KEXP Documentaries: "Sirens of Jazz" - Nina Simone (KEXP Blog)
"This KEXP Documentary has vintage clips of the mysterious woman speaking her mind. Showing the balance of her sensitivity and richness, next to her hot temper and fear. One of the first and most important civil rights activists, Nina wrote many songs about racism in America. And at the time, during the Civil Rights Era of the 50′s and 60′s, she could have been killed for speaking up. But no one could silence Nina Simone."
Carrie Brownstein has a new band!
Social Media From Muscians' Perspectives (Online Fandom)
"The last decade has brought tremendous changes in the tools and possibilities for musicians and audiences to interact with one another. On one hand, this brings new possibilities as artists can directly mobilize supporters on their behalf. On the other, it poses problems as artists try to work through changing expectations of how sociable and accessible they are supposed to be with their audiences and which ways of relating to which sectors of their audiences work best for them. Except for anecdotal success and failure stories, no one knows much about the common problems musicians face, the rewards they reap, or what works and what doesn’t. Furthermore, we don’t really have a good grasp on what is really new vs. new tweaks to what’s been true for generations."
The problem with Nicki Minaj: Out female MCs on being real in rap (AfterEllen)
"The problem is that Nicki Minaj is the biggest thing in hip-hop right now. Not just the biggest woman, the biggest new artist that everyone anticipates seeing, hearing, Tweeting. Whether she means to or not, she represents women in hip-hop, and the ones who hear her lyrics about lesbians and sleeping with women aren't always going to read every interview with her in which she "clarifies" she doesn't sleep with them."
Comment of the day courtesy of No Depression from the post "On Justin Townes Earle's recent arrest, etc."
"Oh, so I see. JTE punches a 23-year-old girl in the face and HE is the victim. There are plenty of artists that travel and play shows, and don't act in this behavior. I put my own name behind this man, propped him up. I was also the only one willing to speak publicly about the warning signs that JTE had relapsed and was causing problems for the people around, and caught holy hell from many, while NPR and others propped him up and fed his cult of celebrity in an unhealthy and enabling manner.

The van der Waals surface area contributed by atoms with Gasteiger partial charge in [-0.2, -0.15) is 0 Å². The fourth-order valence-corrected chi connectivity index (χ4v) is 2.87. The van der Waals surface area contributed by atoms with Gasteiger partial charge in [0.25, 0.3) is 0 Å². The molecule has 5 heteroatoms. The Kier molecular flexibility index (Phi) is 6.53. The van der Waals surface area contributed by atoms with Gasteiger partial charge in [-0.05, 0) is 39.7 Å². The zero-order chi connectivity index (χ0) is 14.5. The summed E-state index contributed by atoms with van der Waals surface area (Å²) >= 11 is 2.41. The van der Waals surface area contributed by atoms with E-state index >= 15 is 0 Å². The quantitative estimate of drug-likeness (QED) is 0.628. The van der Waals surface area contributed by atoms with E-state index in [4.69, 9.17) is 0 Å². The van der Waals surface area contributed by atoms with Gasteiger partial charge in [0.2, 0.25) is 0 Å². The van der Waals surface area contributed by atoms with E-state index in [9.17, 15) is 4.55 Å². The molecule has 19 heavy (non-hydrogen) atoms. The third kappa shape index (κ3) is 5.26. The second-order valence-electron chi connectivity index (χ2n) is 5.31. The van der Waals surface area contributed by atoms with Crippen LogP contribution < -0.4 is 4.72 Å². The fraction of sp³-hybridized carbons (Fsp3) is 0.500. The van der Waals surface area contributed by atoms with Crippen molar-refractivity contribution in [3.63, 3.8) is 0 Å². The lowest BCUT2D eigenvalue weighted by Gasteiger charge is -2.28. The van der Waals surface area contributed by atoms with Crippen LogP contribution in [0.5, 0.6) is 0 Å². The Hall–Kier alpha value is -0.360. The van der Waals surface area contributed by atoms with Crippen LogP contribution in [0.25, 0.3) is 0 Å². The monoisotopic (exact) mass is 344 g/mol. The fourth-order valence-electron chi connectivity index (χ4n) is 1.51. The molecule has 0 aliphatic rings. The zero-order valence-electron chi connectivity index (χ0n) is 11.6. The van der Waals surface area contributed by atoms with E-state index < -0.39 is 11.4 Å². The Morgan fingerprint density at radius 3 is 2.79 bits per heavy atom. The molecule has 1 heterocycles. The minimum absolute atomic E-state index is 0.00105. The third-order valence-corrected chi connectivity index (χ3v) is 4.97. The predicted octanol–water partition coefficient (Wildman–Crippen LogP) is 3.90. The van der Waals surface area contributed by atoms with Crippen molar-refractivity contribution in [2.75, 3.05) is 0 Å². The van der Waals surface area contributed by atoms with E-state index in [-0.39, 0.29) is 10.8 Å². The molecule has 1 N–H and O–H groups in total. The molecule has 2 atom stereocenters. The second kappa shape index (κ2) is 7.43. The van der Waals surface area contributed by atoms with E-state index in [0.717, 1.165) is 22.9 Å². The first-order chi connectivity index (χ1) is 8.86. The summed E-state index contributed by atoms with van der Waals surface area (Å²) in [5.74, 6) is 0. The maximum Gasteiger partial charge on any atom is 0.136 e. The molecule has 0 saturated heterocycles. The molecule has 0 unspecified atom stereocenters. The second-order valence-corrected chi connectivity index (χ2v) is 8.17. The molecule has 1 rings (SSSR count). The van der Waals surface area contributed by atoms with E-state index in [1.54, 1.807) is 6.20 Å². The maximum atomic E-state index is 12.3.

Sure, he needs support and blessings, but how about lets see even an ounce of remorse first. He no only showed no remorse, he's added insult to injury. I'll give support and forgiveness when it is asked for.
Until then, everyone reading reports of loud crowds and bad sound (which are conflicted by just as many other eyewitness reports), just keep saying to yourselves. "He punched a 23-year-old in the face, and refuses to take responsibility for it." (savingcountrymusic)
I'm not a fan of Justin Townes Earle, but as I watched this whole debacle unfold earlier this week, I found myself frustrated with fans' excuses and rationalizations for his alleged violent behavior (the fans were rowdy, the sound was bad, he was drinking, etc.). I wanted to post that quote in its entirety as it was one of the most rational things I read all week. For a good chunk of my twenties and early thirties, I was a fan of a critically acclaimed, but commercially doomed singer-songwriter who fell off the wagon in a big way during his last tour, and the fallout from the JTE arrest mirrored a lot of the conversations I had with other fans during that time.